Data to go
ATF gives field agents 'mobile workplace'
- By Joab Jackson
- Jun 18, 2004
A field agent trying to defuse a bomb has no time to hurry back to the office and look up details about the explosive in question.
So the Justice Department's Bureau of Alcohol, Tobacco, Firearms and Explosives has set up a mobile workplace, not only for bomb technicians but for 460 inspectors and 1,600 agents. All of them have notebook computers with DVDs full of explosives data and other information they might need on the fly.
'You want employees to be mobile, out doing inspections, not sitting in the office trying to find the right guidance,' said David Chipman, chief of the policy development and evaluation branch at ATF.
The agency has developed a reference DVD that brings together regulations, electronic forms, policies, an employee phone directory, and a database on weapons and explosives.
ATF has a long history of mobile computing. As early as 1997, the agency awarded to Unisys Corp. a seat management contract that included notebook PCs. The year after, ATF's Office of Field Operations contracted with ITA Inc. of Springfield, Va., to produce CD-ROMs of federal and bureau regulations.
Aside from bomb data, agency personnel must keep abreast of long-standing policies, briefs that indicate policy changes, memos about new issues, and other federal regulations and laws.
'It was very difficult to know if a directive ruled a particular situation, or a policy memo or brief. We had all this paper and no way to query it,' Chipman said.
Posting the wealth of information online would be useless to an agent in a remote locale with a slow network connection or none at all. CDs proved to be a better choice for electronic dissemination.
Every four months or so, each agent gets a new disk with the latest information. In each run, ATF produces about 3,800 password-protected disks.
As agents began to rely more on the disks, other information was added, such as databases of ballistic shells and types of explosives.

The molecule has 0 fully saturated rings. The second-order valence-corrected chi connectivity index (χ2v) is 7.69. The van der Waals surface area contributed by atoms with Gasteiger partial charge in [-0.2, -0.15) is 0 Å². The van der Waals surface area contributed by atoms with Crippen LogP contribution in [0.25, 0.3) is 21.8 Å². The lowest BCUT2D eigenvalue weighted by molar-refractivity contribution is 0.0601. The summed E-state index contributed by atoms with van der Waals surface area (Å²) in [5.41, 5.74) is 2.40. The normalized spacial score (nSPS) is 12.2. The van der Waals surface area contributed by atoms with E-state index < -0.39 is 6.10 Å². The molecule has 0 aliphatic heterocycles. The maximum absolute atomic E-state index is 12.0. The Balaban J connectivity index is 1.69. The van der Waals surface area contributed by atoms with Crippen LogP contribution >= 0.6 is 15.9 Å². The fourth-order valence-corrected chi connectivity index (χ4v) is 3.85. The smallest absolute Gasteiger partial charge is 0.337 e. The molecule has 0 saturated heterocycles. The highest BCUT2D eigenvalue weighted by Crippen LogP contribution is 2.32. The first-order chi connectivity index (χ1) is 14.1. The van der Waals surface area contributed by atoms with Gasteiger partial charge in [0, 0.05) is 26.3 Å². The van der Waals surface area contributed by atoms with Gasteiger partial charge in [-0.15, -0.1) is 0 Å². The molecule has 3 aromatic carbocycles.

'There are thousands of different commercial and military explosives,' Chipman said. 'The first thing explosives specialists want to understand is what they are dealing with.' So the database includes not only product names of the thousands of types of explosives but pictures and markings as well.
'You can pretty quickly identify what you are dealing with, and that makes for a safer situation,' Chipman said.
Field users with desktop computers also can consult the data disk through a portal with a directory and a search engine.
As the agency switched from CDs to DVDs, ITA added more information such as video clips and tutorials.
For each new version of the disk, ATF supplies the company with materials in both electronic and printed form. Other material, such as federal regulations, ITA must dig up itself.
Once ATF had standardized its notebooks, the vendor could count on each user having the same basic set of supporting applications, such as Apple QuickTime for videos, said Michael Anderson, an ITA senior product manager.
The agency's current notebook platform is a Dell Inc. model with a DVD drive, 256M of RAM and Microsoft Windows 2000.
ITA built a Microsoft Access database for the agency's phone list.
A custom front end lets users not only search for a specific number but also conduct more general searches, such as finding an expert in a specific area. 'We designed our product to the agency's equipment,' Anderson said.
Joab Jackson is the senior technology editor for Government Computer News.